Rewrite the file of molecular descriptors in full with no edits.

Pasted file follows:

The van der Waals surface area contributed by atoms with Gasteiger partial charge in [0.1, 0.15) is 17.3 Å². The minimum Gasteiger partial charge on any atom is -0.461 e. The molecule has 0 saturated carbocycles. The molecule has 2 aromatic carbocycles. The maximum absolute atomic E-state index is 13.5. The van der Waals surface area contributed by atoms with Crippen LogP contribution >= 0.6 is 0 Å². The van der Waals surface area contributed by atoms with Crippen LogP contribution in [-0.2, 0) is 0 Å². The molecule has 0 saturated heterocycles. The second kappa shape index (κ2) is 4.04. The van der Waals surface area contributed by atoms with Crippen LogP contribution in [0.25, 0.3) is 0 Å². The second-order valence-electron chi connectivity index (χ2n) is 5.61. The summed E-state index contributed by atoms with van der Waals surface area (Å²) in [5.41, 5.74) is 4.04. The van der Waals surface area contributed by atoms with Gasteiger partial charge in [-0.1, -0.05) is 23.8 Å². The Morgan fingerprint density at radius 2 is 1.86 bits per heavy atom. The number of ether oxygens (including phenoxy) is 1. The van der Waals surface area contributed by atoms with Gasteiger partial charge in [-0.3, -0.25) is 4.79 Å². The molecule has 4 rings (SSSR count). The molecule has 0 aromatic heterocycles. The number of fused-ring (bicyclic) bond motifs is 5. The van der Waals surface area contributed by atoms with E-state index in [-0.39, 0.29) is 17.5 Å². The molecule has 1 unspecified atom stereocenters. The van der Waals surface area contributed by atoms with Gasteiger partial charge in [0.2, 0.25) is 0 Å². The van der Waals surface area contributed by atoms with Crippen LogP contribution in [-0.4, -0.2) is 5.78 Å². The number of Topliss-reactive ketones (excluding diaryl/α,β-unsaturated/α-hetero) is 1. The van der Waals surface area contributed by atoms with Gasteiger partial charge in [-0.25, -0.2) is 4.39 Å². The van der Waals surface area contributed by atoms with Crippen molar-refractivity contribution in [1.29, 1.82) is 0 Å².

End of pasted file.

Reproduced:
The van der Waals surface area contributed by atoms with Gasteiger partial charge in [0.1, 0.15) is 17.3 Å². The minimum Gasteiger partial charge on any atom is -0.461 e. The molecule has 0 saturated carbocycles. The molecule has 2 aromatic carbocycles. The maximum absolute atomic E-state index is 13.5. The van der Waals surface area contributed by atoms with Crippen LogP contribution >= 0.6 is 0 Å². The van der Waals surface area contributed by atoms with Crippen LogP contribution in [-0.2, 0) is 0 Å². The molecule has 0 saturated heterocycles. The second kappa shape index (κ2) is 4.04. The van der Waals surface area contributed by atoms with Crippen LogP contribution in [0.25, 0.3) is 0 Å². The second-order valence-electron chi connectivity index (χ2n) is 5.61. The summed E-state index contributed by atoms with van der Waals surface area (Å²) in [5.41, 5.74) is 4.04. The van der Waals surface area contributed by atoms with Gasteiger partial charge in [-0.1, -0.05) is 23.8 Å². The Morgan fingerprint density at radius 2 is 1.86 bits per heavy atom. The number of ether oxygens (including phenoxy) is 1. The van der Waals surface area contributed by atoms with Gasteiger partial charge in [-0.3, -0.25) is 4.79 Å². The molecule has 4 rings (SSSR count). The molecule has 0 aromatic heterocycles. The number of fused-ring (bicyclic) bond motifs is 5. The van der Waals surface area contributed by atoms with E-state index in [-0.39, 0.29) is 17.5 Å². The molecule has 1 unspecified atom stereocenters. The van der Waals surface area contributed by atoms with Gasteiger partial charge in [0.2, 0.25) is 0 Å². The van der Waals surface area contributed by atoms with Crippen LogP contribution in [-0.4, -0.2) is 5.78 Å². The number of Topliss-reactive ketones (excluding diaryl/α,β-unsaturated/α-hetero) is 1. The van der Waals surface area contributed by atoms with Gasteiger partial charge in [-0.25, -0.2) is 4.39 Å². The van der Waals surface area contributed by atoms with Crippen molar-refractivity contribution in [1.29, 1.82) is 0 Å².